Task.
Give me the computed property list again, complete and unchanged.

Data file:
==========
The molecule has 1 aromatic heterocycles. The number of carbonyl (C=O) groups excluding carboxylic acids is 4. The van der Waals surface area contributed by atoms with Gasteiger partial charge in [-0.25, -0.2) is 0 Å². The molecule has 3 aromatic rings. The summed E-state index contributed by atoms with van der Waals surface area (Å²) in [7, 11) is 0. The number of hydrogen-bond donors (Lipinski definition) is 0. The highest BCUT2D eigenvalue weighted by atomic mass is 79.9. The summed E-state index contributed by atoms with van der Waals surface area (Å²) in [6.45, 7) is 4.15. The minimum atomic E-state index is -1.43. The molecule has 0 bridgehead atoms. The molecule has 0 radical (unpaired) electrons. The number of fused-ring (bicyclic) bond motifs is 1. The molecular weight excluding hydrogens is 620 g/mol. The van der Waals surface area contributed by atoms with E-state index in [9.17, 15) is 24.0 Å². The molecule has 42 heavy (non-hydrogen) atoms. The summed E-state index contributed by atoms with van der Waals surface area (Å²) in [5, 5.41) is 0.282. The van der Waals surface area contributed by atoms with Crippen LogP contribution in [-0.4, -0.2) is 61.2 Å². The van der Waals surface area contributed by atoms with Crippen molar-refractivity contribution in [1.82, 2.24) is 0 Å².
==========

The molecule has 1 aromatic heterocycles. The number of carbonyl (C=O) groups excluding carboxylic acids is 4. The van der Waals surface area contributed by atoms with Gasteiger partial charge in [-0.25, -0.2) is 0 Å². The molecule has 3 aromatic rings. The summed E-state index contributed by atoms with van der Waals surface area (Å²) in [7, 11) is 0. The number of hydrogen-bond donors (Lipinski definition) is 0. The highest BCUT2D eigenvalue weighted by atomic mass is 79.9. The summed E-state index contributed by atoms with van der Waals surface area (Å²) in [6.45, 7) is 4.15. The minimum atomic E-state index is -1.43. The molecule has 0 bridgehead atoms. The molecule has 0 radical (unpaired) electrons. The number of fused-ring (bicyclic) bond motifs is 1. The molecular weight excluding hydrogens is 620 g/mol. The van der Waals surface area contributed by atoms with E-state index in [9.17, 15) is 24.0 Å². The molecule has 42 heavy (non-hydrogen) atoms. The summed E-state index contributed by atoms with van der Waals surface area (Å²) in [5, 5.41) is 0.282. The van der Waals surface area contributed by atoms with Crippen LogP contribution in [-0.4, -0.2) is 61.2 Å². The van der Waals surface area contributed by atoms with Crippen molar-refractivity contribution in [1.82, 2.24) is 0 Å².